I’m not really a fan of the adjective ‘cosy’ (actually, being an Americanism, technically it’s ‘cozy’) when applied to classic detective fiction, but I appreciate that it serves a purpose. It paints a picture of a land far from sadistic serial killers and pulse-pounding races against time, a land inhabited by little old ladies and bloodless death where everything is resolved, or at least halted, for scones and cream at 3pm, where the unpleasant never prosper and where thuggery and what little violence is allowed are perpetrated at the severe risk of extradition. A great many classic crime authors couldn’t actually be any further from ‘cosy’ if they tried, hence my opposition to the term, but right now that’s beside the point.
John Dickson Carr wrote just shy of 80 books and, since he is the finest practitioner of detective fiction the world has ever seen, you would like to know where to start in this cavalcade of brilliance (because some of them are bound to be, er, unbrilliant). I am here to help.
Just to be clear on the rules: novels that are readily available, as always, restricted to impossible crimes because that’s why we love him, and presented in order of recommended reading (so, start with the first one). That is all, here we go…
The Case of the Constant Suicides (1941) Hey, you; yes, you, with the cup of tea. I want you to write a book about people inexplicably hurling themselves out of a window when sleeping alone in a room at the top of a tower. I want it to be creepy, I want it to be fast-moving, I want it to have an undertone of threat; it also has to be fairly-clued, the culprit resonsible must be a complete surprise and you can kill as many characters as you like. Oh, and make it funny. Make it laugh out loud, technicolour funny, but light enough to take up residence in your brain without leaving so much as a shadow and without undoing the threat mentioned above. What’s that? It’s already been done? Oh, forget it, then I’ll just read that book instead. [Available from Rue Morgue Press in print only, the recommended version as some other publishers inexplicably and unforgivably give away key points in their cover art]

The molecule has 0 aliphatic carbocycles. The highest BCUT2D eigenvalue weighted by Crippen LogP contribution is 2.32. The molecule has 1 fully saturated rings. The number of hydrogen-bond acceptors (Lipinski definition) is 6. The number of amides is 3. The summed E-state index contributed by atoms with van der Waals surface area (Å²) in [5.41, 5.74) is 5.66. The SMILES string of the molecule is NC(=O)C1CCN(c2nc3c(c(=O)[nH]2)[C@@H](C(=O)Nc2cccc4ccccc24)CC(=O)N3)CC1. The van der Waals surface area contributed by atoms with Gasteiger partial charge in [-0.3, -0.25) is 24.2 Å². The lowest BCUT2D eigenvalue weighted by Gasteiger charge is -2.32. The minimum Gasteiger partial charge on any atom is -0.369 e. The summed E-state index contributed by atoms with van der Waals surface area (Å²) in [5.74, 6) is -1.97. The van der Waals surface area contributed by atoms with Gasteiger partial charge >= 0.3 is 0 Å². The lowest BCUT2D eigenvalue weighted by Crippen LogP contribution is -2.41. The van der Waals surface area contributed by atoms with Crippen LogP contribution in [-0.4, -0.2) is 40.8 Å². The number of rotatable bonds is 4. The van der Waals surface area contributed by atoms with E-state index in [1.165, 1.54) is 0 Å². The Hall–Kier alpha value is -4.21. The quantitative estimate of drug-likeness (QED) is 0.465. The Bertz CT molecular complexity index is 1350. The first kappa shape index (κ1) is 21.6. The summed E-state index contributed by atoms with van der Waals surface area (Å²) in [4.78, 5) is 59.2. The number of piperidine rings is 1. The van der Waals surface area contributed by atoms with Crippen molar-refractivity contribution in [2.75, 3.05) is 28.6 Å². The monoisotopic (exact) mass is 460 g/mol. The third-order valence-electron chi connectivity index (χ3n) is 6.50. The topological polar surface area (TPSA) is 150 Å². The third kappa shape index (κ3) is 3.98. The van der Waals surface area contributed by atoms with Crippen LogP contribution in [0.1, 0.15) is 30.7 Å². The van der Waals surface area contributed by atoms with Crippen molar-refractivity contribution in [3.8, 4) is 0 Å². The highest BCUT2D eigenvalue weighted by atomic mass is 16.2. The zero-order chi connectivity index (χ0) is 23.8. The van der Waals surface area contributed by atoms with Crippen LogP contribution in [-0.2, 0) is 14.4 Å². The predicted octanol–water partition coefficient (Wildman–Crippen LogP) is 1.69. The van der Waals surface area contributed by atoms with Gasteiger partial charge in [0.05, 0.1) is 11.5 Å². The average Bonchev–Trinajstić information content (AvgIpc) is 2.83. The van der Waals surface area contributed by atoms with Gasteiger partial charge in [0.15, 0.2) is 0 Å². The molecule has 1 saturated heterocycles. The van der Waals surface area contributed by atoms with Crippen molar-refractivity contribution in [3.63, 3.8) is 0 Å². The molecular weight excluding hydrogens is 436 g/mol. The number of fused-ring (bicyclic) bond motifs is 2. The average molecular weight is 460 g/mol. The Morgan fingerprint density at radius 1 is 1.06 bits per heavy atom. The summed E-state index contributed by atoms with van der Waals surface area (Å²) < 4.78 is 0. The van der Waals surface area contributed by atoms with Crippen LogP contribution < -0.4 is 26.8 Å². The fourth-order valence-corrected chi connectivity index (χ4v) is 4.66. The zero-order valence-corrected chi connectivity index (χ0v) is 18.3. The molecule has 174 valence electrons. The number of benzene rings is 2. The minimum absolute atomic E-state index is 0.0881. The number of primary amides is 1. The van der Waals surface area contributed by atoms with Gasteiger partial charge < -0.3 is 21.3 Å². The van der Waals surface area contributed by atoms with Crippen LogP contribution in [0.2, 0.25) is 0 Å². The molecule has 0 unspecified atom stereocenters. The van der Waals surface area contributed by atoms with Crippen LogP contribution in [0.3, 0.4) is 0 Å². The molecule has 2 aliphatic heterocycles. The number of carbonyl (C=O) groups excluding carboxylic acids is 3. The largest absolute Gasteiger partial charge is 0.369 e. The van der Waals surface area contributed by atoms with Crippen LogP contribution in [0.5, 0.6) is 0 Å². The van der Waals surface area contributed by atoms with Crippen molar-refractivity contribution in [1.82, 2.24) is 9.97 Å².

So I love my classic crime, we’ve established that, but where does this leave you? After all, having someone go on about themselves all the time gets a bit boring. You’re always saying that, aren’t you? Sensible person that you are. So, just for you – yes, you – here’s a list of five books I’d recommend if you’re thinking of getting started reading classsic crime fiction but are a little overwhelmed by all these books by dead authors (I feel the same about classical music, for what it’s worth).
My criteria are fairly simple: novels only, first published between 1920 and 1950, and widely available for purchase now. It’s all very well having someone recommend the most amazing book ever, but if it was last in print in 1932 and only changes hands in book-fair back rooms for the kind of money that it takes to keep your kids in shoes for a decade…well, that’s just someone showing off, isn’t it. Why share a love of something that can’t itself be shared? The list is alphabetical by author, too, because that just seems sensible: